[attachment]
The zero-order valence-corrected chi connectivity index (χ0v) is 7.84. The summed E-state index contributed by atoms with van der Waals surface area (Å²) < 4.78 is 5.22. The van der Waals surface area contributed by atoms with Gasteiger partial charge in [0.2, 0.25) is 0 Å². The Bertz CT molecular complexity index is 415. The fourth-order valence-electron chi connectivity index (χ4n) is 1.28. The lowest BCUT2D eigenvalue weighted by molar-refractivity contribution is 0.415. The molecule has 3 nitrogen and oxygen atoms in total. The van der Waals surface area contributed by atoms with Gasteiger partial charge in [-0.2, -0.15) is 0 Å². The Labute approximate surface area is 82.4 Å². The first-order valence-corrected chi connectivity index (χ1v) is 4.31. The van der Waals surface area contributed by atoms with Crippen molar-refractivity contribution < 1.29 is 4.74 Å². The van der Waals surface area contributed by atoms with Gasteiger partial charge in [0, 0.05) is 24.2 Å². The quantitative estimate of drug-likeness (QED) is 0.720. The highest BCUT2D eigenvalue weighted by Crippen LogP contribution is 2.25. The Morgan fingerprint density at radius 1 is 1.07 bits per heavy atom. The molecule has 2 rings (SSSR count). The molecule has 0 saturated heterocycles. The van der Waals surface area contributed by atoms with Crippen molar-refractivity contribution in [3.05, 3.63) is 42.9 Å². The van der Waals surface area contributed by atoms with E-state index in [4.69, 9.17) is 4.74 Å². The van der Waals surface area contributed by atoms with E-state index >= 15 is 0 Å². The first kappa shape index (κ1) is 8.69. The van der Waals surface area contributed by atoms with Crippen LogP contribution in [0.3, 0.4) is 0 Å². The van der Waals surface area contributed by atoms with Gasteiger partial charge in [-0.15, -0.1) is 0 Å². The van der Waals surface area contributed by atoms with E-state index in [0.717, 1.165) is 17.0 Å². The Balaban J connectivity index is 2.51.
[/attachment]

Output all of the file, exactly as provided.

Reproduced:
The zero-order valence-corrected chi connectivity index (χ0v) is 7.84. The summed E-state index contributed by atoms with van der Waals surface area (Å²) < 4.78 is 5.22. The van der Waals surface area contributed by atoms with Gasteiger partial charge in [0.2, 0.25) is 0 Å². The Bertz CT molecular complexity index is 415. The fourth-order valence-electron chi connectivity index (χ4n) is 1.28. The lowest BCUT2D eigenvalue weighted by molar-refractivity contribution is 0.415. The molecule has 3 nitrogen and oxygen atoms in total. The van der Waals surface area contributed by atoms with Gasteiger partial charge in [-0.2, -0.15) is 0 Å². The Labute approximate surface area is 82.4 Å². The first-order valence-corrected chi connectivity index (χ1v) is 4.31. The van der Waals surface area contributed by atoms with Crippen molar-refractivity contribution < 1.29 is 4.74 Å². The van der Waals surface area contributed by atoms with Gasteiger partial charge in [0, 0.05) is 24.2 Å². The quantitative estimate of drug-likeness (QED) is 0.720. The highest BCUT2D eigenvalue weighted by Crippen LogP contribution is 2.25. The Morgan fingerprint density at radius 1 is 1.07 bits per heavy atom. The molecule has 2 rings (SSSR count). The molecule has 0 saturated heterocycles. The van der Waals surface area contributed by atoms with Crippen molar-refractivity contribution in [3.05, 3.63) is 42.9 Å². The van der Waals surface area contributed by atoms with E-state index in [4.69, 9.17) is 4.74 Å². The van der Waals surface area contributed by atoms with E-state index >= 15 is 0 Å². The first kappa shape index (κ1) is 8.69. The van der Waals surface area contributed by atoms with Crippen LogP contribution in [0.3, 0.4) is 0 Å². The van der Waals surface area contributed by atoms with Gasteiger partial charge in [-0.15, -0.1) is 0 Å². The van der Waals surface area contributed by atoms with E-state index in [0.717, 1.165) is 17.0 Å². The Balaban J connectivity index is 2.51.